Play Live Radio
Next Up:
Available On Air Stations
Make a gift today and you could win a trip to Portugal!

Was Libya A 'Recipe For Success,' As Obama Says?

<p>President Obama gestures during his appearance Tuesday (Oct. 25, 2011) on NBC's <em>The Tonight Show with Jay Leno</em>.</p>
Jewel Samad
AFP/Getty Images

President Obama gestures during his appearance Tuesday (Oct. 25, 2011) on NBC's The Tonight Show with Jay Leno.

The U.S.-NATO mission in Libya was a "recipe for success in the future," President Obama said Tuesday on NBC-TV's The Tonight Show with Jay Leno.

During a sober discussion that lasted several minutes, the president told Leno that he doesn't agree with critics who say the U.S. led from behind.

"We led from the front," Obama said, by "introducing the resolution in the United Nations that allowed us to protect civilians in Libya" and then by deploying U.S. pilots to destroy Moammar Gadhafi's air defenses and U.S. personnel to coordinate the air campaign.

In the end, said the president, the effort "only cost us $1 billion as opposed to $1 trillion" — a not-too-veiled comparison to the war in Iraq started by his predecessor. And, "not a single U.S. troop [was] on the ground ... not a single U.S. troop was killed."

"That, I think, is a recipe for success in the future."

As for Gadhafi, the president said that "obviously, you never like to see anybody come to the kind of end that he did, but I think it obviously sends a strong message around the world to dictators that people long to be free, and they need to respect the human rights and the universal aspirations of people."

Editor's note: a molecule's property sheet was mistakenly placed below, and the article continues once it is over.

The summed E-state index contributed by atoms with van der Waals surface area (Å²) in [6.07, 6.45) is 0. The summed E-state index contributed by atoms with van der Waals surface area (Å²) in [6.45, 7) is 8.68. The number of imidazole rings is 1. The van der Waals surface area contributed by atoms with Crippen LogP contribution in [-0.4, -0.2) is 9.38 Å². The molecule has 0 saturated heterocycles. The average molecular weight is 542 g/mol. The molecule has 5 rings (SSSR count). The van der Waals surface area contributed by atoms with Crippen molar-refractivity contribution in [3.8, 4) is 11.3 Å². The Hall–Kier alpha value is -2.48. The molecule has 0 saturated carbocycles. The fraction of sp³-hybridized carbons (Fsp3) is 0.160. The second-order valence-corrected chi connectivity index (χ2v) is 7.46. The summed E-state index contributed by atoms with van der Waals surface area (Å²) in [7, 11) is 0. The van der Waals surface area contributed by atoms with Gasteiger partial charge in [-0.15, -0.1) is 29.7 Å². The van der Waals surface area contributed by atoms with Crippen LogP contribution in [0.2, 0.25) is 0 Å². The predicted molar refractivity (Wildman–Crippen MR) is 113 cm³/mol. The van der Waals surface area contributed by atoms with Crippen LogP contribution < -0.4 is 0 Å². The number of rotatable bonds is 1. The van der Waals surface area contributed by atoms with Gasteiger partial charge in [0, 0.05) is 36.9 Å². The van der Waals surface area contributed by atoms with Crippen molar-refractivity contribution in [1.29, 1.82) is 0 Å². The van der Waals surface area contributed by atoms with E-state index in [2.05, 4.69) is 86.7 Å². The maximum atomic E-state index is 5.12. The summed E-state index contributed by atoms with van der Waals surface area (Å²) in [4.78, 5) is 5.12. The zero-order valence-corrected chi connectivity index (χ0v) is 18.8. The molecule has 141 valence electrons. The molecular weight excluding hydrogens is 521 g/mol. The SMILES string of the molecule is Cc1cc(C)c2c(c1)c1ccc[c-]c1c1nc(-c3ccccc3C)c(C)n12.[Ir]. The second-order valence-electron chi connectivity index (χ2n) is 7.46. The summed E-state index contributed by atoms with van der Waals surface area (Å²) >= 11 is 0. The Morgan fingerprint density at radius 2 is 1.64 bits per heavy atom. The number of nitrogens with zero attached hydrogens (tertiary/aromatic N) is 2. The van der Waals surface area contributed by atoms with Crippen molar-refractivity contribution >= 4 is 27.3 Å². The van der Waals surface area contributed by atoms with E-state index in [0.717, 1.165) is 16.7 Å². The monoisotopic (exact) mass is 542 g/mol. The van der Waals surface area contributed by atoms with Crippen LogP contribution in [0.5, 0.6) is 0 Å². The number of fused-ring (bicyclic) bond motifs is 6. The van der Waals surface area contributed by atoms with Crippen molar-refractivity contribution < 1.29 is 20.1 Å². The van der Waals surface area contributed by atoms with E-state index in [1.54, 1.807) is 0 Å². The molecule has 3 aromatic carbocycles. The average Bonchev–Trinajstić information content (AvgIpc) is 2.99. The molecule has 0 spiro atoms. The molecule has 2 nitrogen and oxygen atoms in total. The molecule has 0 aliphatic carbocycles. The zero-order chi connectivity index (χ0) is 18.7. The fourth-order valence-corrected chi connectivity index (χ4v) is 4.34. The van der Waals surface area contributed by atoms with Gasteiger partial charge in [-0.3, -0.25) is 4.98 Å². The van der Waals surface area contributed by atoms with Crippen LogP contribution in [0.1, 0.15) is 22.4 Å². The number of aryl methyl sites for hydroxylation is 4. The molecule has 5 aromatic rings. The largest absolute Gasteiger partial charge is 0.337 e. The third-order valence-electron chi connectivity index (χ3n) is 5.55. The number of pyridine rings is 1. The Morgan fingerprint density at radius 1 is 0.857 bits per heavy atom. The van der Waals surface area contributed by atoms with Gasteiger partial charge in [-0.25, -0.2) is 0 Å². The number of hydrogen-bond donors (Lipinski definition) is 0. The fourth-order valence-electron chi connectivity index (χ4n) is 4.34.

You can hear and see the president's comments in this video clip.

Now, here's a question:

(Note: That's not a scientific survey. It's a question meant to spark discussion. We'll keep it open until the end of the day on Thursday.)

Copyright 2021 NPR. To see more, visit

Mark Memmott is NPR's supervising senior editor for Standards & Practices. In that role, he's a resource for NPR's journalists – helping them raise the right questions as they do their work and uphold the organization's standards.

You make NHPR possible.

NHPR is nonprofit and independent. We rely on readers like you to support the local, national, and international coverage on this website. Your support makes this news available to everyone.

Give today. A monthly donation of $5 makes a real difference.